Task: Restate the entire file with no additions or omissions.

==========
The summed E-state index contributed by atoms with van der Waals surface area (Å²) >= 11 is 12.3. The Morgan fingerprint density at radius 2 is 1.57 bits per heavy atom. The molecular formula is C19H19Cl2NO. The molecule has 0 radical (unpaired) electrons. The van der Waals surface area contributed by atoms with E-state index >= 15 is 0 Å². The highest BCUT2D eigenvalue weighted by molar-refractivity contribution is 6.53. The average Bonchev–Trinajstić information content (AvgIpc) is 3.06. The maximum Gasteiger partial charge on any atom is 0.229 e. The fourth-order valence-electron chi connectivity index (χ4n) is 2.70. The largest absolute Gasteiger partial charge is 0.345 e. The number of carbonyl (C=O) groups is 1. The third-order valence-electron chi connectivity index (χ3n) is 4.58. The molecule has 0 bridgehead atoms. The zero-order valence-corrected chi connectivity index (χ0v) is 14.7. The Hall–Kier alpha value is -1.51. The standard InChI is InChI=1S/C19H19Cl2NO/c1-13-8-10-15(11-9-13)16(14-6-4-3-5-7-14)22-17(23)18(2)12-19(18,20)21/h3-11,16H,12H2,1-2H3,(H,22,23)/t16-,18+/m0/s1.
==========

The summed E-state index contributed by atoms with van der Waals surface area (Å²) >= 11 is 12.3. The Morgan fingerprint density at radius 2 is 1.57 bits per heavy atom. The molecular formula is C19H19Cl2NO. The molecule has 0 radical (unpaired) electrons. The van der Waals surface area contributed by atoms with E-state index >= 15 is 0 Å². The highest BCUT2D eigenvalue weighted by molar-refractivity contribution is 6.53. The average Bonchev–Trinajstić information content (AvgIpc) is 3.06. The maximum Gasteiger partial charge on any atom is 0.229 e. The fourth-order valence-electron chi connectivity index (χ4n) is 2.70. The largest absolute Gasteiger partial charge is 0.345 e. The number of carbonyl (C=O) groups is 1. The third-order valence-electron chi connectivity index (χ3n) is 4.58. The molecule has 0 bridgehead atoms. The zero-order valence-corrected chi connectivity index (χ0v) is 14.7. The Hall–Kier alpha value is -1.51. The standard InChI is InChI=1S/C19H19Cl2NO/c1-13-8-10-15(11-9-13)16(14-6-4-3-5-7-14)22-17(23)18(2)12-19(18,20)21/h3-11,16H,12H2,1-2H3,(H,22,23)/t16-,18+/m0/s1.